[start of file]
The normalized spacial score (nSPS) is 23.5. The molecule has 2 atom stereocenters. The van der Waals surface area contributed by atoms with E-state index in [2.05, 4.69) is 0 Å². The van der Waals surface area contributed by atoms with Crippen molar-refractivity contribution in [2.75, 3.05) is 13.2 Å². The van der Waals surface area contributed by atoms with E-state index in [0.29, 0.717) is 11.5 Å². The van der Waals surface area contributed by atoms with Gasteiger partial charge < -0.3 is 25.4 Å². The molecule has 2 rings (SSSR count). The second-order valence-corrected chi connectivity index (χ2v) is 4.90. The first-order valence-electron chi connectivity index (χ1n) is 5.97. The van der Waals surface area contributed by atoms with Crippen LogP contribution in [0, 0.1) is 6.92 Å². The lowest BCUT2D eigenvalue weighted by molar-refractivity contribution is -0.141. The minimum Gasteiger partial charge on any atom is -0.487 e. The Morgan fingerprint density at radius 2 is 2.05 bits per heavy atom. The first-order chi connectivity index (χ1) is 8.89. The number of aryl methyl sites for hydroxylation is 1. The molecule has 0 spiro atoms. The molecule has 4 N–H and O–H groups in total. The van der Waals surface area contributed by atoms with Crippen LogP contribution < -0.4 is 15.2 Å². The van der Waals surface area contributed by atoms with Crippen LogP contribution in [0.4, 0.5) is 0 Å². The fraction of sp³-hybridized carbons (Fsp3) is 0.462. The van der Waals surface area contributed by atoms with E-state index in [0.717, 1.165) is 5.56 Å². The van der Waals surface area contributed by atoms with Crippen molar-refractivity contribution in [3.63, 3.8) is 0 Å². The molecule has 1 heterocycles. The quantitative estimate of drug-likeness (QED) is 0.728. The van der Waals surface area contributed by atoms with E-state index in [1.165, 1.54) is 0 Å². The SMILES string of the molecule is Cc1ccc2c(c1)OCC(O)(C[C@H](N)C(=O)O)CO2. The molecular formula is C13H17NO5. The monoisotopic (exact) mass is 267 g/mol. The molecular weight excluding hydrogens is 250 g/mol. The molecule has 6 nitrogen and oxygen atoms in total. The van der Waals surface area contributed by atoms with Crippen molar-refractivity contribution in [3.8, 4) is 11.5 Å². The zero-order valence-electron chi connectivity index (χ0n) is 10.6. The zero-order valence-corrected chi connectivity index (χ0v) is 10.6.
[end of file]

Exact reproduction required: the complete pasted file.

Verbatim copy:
The normalized spacial score (nSPS) is 23.5. The molecule has 2 atom stereocenters. The van der Waals surface area contributed by atoms with E-state index in [2.05, 4.69) is 0 Å². The van der Waals surface area contributed by atoms with Crippen molar-refractivity contribution in [2.75, 3.05) is 13.2 Å². The van der Waals surface area contributed by atoms with E-state index in [0.29, 0.717) is 11.5 Å². The van der Waals surface area contributed by atoms with Gasteiger partial charge < -0.3 is 25.4 Å². The molecule has 2 rings (SSSR count). The second-order valence-corrected chi connectivity index (χ2v) is 4.90. The first-order valence-electron chi connectivity index (χ1n) is 5.97. The van der Waals surface area contributed by atoms with Crippen LogP contribution in [0, 0.1) is 6.92 Å². The lowest BCUT2D eigenvalue weighted by molar-refractivity contribution is -0.141. The minimum Gasteiger partial charge on any atom is -0.487 e. The Morgan fingerprint density at radius 2 is 2.05 bits per heavy atom. The first-order chi connectivity index (χ1) is 8.89. The number of aryl methyl sites for hydroxylation is 1. The molecule has 0 spiro atoms. The molecule has 4 N–H and O–H groups in total. The van der Waals surface area contributed by atoms with Crippen LogP contribution < -0.4 is 15.2 Å². The van der Waals surface area contributed by atoms with Crippen LogP contribution in [0.4, 0.5) is 0 Å². The fraction of sp³-hybridized carbons (Fsp3) is 0.462. The van der Waals surface area contributed by atoms with E-state index in [0.717, 1.165) is 5.56 Å². The van der Waals surface area contributed by atoms with Crippen molar-refractivity contribution in [3.63, 3.8) is 0 Å². The molecule has 1 heterocycles. The quantitative estimate of drug-likeness (QED) is 0.728. The van der Waals surface area contributed by atoms with E-state index in [1.165, 1.54) is 0 Å². The SMILES string of the molecule is Cc1ccc2c(c1)OCC(O)(C[C@H](N)C(=O)O)CO2. The molecular formula is C13H17NO5. The monoisotopic (exact) mass is 267 g/mol. The molecular weight excluding hydrogens is 250 g/mol. The molecule has 6 nitrogen and oxygen atoms in total. The van der Waals surface area contributed by atoms with Crippen molar-refractivity contribution in [3.8, 4) is 11.5 Å². The zero-order valence-electron chi connectivity index (χ0n) is 10.6. The zero-order valence-corrected chi connectivity index (χ0v) is 10.6.